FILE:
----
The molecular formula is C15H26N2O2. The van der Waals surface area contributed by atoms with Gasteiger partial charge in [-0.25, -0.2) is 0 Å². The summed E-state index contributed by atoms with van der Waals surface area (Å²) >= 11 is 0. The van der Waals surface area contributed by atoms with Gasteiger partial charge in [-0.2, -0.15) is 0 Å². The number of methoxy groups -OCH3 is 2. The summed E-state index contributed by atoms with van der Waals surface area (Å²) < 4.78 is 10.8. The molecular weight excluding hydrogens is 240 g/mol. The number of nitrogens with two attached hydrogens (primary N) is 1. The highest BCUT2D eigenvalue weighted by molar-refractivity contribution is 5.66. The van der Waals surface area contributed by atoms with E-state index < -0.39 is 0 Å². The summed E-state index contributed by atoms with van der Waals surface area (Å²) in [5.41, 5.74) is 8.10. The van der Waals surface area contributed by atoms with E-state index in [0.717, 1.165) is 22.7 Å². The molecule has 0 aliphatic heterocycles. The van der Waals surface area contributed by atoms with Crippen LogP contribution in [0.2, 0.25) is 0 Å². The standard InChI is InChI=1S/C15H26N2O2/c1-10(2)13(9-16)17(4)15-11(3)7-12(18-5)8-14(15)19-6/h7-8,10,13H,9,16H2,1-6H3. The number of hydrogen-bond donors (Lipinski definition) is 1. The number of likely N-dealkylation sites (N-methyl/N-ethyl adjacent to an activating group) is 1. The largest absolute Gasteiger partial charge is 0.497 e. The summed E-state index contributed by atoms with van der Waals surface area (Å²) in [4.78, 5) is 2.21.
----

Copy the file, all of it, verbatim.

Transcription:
The molecular formula is C15H26N2O2. The van der Waals surface area contributed by atoms with Gasteiger partial charge in [-0.25, -0.2) is 0 Å². The summed E-state index contributed by atoms with van der Waals surface area (Å²) >= 11 is 0. The van der Waals surface area contributed by atoms with Gasteiger partial charge in [-0.2, -0.15) is 0 Å². The number of methoxy groups -OCH3 is 2. The summed E-state index contributed by atoms with van der Waals surface area (Å²) < 4.78 is 10.8. The molecular weight excluding hydrogens is 240 g/mol. The number of nitrogens with two attached hydrogens (primary N) is 1. The highest BCUT2D eigenvalue weighted by molar-refractivity contribution is 5.66. The van der Waals surface area contributed by atoms with E-state index < -0.39 is 0 Å². The summed E-state index contributed by atoms with van der Waals surface area (Å²) in [5.41, 5.74) is 8.10. The van der Waals surface area contributed by atoms with E-state index in [0.717, 1.165) is 22.7 Å². The molecule has 0 aliphatic heterocycles. The van der Waals surface area contributed by atoms with Crippen LogP contribution in [0.2, 0.25) is 0 Å². The standard InChI is InChI=1S/C15H26N2O2/c1-10(2)13(9-16)17(4)15-11(3)7-12(18-5)8-14(15)19-6/h7-8,10,13H,9,16H2,1-6H3. The number of hydrogen-bond donors (Lipinski definition) is 1. The number of likely N-dealkylation sites (N-methyl/N-ethyl adjacent to an activating group) is 1. The largest absolute Gasteiger partial charge is 0.497 e. The summed E-state index contributed by atoms with van der Waals surface area (Å²) in [4.78, 5) is 2.21.